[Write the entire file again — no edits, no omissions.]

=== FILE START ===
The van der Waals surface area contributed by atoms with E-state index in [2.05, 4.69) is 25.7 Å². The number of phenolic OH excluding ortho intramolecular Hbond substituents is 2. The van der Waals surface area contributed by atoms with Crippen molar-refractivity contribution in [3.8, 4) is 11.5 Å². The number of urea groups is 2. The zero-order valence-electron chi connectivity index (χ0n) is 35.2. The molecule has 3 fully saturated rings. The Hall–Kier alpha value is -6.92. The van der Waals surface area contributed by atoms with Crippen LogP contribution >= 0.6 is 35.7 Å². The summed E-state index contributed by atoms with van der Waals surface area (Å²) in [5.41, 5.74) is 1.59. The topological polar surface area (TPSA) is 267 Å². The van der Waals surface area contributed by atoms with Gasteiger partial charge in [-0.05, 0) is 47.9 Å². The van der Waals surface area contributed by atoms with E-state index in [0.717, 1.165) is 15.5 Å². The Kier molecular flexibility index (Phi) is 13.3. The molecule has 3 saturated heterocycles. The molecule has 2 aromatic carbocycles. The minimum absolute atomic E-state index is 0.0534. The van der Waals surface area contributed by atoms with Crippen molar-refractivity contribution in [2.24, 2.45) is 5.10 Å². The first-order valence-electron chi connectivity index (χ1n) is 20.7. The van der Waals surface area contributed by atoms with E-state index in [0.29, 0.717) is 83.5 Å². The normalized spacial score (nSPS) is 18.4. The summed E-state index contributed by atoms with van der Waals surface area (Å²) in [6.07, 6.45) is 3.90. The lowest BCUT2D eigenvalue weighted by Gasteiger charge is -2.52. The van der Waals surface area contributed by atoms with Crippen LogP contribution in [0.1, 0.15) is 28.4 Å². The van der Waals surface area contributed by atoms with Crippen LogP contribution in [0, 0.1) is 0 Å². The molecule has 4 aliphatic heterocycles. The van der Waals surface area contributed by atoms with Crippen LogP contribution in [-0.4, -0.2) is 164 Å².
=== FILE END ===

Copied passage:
The van der Waals surface area contributed by atoms with E-state index in [2.05, 4.69) is 25.7 Å². The number of phenolic OH excluding ortho intramolecular Hbond substituents is 2. The van der Waals surface area contributed by atoms with Crippen molar-refractivity contribution in [3.8, 4) is 11.5 Å². The number of urea groups is 2. The zero-order valence-electron chi connectivity index (χ0n) is 35.2. The molecule has 3 fully saturated rings. The Hall–Kier alpha value is -6.92. The van der Waals surface area contributed by atoms with Crippen LogP contribution >= 0.6 is 35.7 Å². The summed E-state index contributed by atoms with van der Waals surface area (Å²) in [5.41, 5.74) is 1.59. The topological polar surface area (TPSA) is 267 Å². The van der Waals surface area contributed by atoms with Gasteiger partial charge in [-0.05, 0) is 47.9 Å². The van der Waals surface area contributed by atoms with E-state index in [0.717, 1.165) is 15.5 Å². The Kier molecular flexibility index (Phi) is 13.3. The molecule has 3 saturated heterocycles. The molecule has 2 aromatic carbocycles. The minimum absolute atomic E-state index is 0.0534. The van der Waals surface area contributed by atoms with Crippen molar-refractivity contribution in [2.24, 2.45) is 5.10 Å². The first-order valence-electron chi connectivity index (χ1n) is 20.7. The van der Waals surface area contributed by atoms with E-state index in [0.29, 0.717) is 83.5 Å². The normalized spacial score (nSPS) is 18.4. The summed E-state index contributed by atoms with van der Waals surface area (Å²) in [6.07, 6.45) is 3.90. The lowest BCUT2D eigenvalue weighted by Gasteiger charge is -2.52. The van der Waals surface area contributed by atoms with Crippen LogP contribution in [0.1, 0.15) is 28.4 Å². The van der Waals surface area contributed by atoms with Crippen LogP contribution in [0, 0.1) is 0 Å². The molecule has 4 aliphatic heterocycles. The van der Waals surface area contributed by atoms with Crippen LogP contribution in [-0.4, -0.2) is 164 Å².